2. History: Accomplishments, Results, and Adaptive Management (Evaluation of Results)

Inadequate up- and downstream passage was identified as the primary cause for the extirpation of Chinook and coho salmon and decline of summer steelhead in the Umatilla subbasin. In the 1980s, ODFW and CTUIR began implementing the Umatilla Fisheries Restoration Plan. An important part of this plan was to construct fish passage facilities on BOR and irrigation dams. Once built, these structures needed to be maintained. Project personnel remove rocks and debris from fish ladders, screens, by-pass outlets, and forebays. They ensure that gates and screens meet passage criteria, repair screens, and maintain trash racks. Additionally, the project assists the Umatilla Hatchery Satellite Facilities O&M project maintain juvenile acclimation sites. Project personnel do not initiate changes to maintenance activities; all such changes originate from the biological staff of the Fish Passage Operations project.

The history and accomplishments of the project were adequately explained. Results were described in general terms as maintenance and repairs on fishways and pipes. Although the proposal states that improvements in Chinook and steelhead passage and survival have occurred as a result of these maintenance actions, no biological data were presented. Likewise, the proposal states that adjustments to maintenance activities have occurred following feedback from the biological staff of the Fish Passage Operation project, but no specific examples were given. An example or two would have helped illustrate project results and adaptive management.

Because this is an operation and maintenance project that performs no RM&E, there was no evaluation of results. However, the ISRP believes that O&M projects such as this one can assist RM&E projects by providing infrastructure for tag detection and other monitoring activities.

3. Project Relationships, Emerging Limiting Factors, and Tailored Questions

The project is closely linked to the Umatilla Fish Passage Operations, Umatilla Basin Power Repay, Umatilla Hatchery Satellite Facilities O&M, Umatilla Basin Natural Production M&E, and Juvenile Salmonid Outmigration and Survival in the Lower Umatilla River Basin projects. Project personnel work closely with CTUIR and ODFW. Biological oversight is provided by staff from the Umatilla/Walla Walla Fish Operations project. No emerging limiting factors where listed.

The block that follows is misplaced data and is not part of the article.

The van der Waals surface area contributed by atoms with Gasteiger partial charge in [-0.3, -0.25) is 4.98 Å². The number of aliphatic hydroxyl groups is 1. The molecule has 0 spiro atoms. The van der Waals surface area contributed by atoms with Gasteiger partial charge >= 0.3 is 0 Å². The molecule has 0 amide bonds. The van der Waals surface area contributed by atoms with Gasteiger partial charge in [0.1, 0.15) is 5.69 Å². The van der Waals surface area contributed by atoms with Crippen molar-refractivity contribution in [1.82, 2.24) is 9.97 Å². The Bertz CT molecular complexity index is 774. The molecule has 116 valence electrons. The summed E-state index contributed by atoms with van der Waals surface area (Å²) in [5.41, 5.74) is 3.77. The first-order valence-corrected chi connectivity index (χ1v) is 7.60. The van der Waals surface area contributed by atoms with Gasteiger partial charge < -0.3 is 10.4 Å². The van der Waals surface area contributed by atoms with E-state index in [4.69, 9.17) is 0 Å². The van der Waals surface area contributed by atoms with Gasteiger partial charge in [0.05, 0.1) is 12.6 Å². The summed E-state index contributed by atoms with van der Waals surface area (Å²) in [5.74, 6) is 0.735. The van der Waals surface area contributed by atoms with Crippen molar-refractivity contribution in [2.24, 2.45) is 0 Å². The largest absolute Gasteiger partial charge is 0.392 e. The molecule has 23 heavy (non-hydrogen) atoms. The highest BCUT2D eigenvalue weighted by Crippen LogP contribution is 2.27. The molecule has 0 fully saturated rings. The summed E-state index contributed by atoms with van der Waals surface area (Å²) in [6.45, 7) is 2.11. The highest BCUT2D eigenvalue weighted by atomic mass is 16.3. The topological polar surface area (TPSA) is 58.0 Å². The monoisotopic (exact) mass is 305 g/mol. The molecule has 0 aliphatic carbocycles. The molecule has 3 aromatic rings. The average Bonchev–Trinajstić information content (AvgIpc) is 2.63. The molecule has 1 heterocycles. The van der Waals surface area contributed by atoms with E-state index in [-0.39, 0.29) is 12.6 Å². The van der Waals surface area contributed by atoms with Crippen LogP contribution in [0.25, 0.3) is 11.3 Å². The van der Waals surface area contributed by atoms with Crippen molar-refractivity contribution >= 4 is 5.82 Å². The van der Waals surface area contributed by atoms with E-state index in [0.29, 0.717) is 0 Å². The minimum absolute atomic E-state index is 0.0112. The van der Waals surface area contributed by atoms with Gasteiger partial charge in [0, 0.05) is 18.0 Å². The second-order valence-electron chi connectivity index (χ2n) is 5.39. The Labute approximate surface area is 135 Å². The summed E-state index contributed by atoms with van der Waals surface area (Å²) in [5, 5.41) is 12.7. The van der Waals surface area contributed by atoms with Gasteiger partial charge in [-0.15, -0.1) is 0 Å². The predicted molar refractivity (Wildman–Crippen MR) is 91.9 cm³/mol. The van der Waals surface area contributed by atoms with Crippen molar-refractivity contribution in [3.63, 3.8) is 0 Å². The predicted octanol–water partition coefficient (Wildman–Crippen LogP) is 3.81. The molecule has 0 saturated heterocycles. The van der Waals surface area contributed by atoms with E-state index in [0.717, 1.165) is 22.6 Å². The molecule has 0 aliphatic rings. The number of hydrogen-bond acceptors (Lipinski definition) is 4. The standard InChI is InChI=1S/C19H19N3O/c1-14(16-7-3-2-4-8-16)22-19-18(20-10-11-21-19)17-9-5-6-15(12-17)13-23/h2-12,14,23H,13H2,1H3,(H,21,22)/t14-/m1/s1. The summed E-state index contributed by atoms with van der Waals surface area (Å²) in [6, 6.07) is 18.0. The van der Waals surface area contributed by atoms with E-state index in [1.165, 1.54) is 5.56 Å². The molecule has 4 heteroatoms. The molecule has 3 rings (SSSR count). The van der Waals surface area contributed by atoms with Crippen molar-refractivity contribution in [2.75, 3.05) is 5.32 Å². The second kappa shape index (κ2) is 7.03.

The relationship of the fish passage O&M work to other habitat-related projects in the Umatilla subbasin was adequately described. No emerging limiting factors were identified, and the project does not involve tagging fish to estimate passage survival at the irrigation diversions, although this function could be added at some point in the future.

4. Deliverables, Work Elements, Metrics, and Methods

Deliverables and work elements were clearly explained. However, the proposal gave somewhat more detail about the fish passage O&M methods than the acclimation pond maintenance methods, for example, how are the ponds cleaned when not in use?

Two deliverables were identified. One was to preserve passage at Umatilla water diversion sites by maintaining fencing, removing debris, cleaning trash racks, adjusting flow gates, and performing annual repairs as needed. The other deliverable was to help maintain hatchery acclimation sites by performing repairs as needed to intake structures, screens, spawning areas, and other hatchery infrastructure. No scientific data are collected, although there are anecdotal records of fishes recovered during the cleaning operations.

General Comment

The project sponsors are providing support for other projects in an effective manner. Collaboration with sponsors of other projects appears to be excellent.


===========QUALIFICATIONS FOLLOW================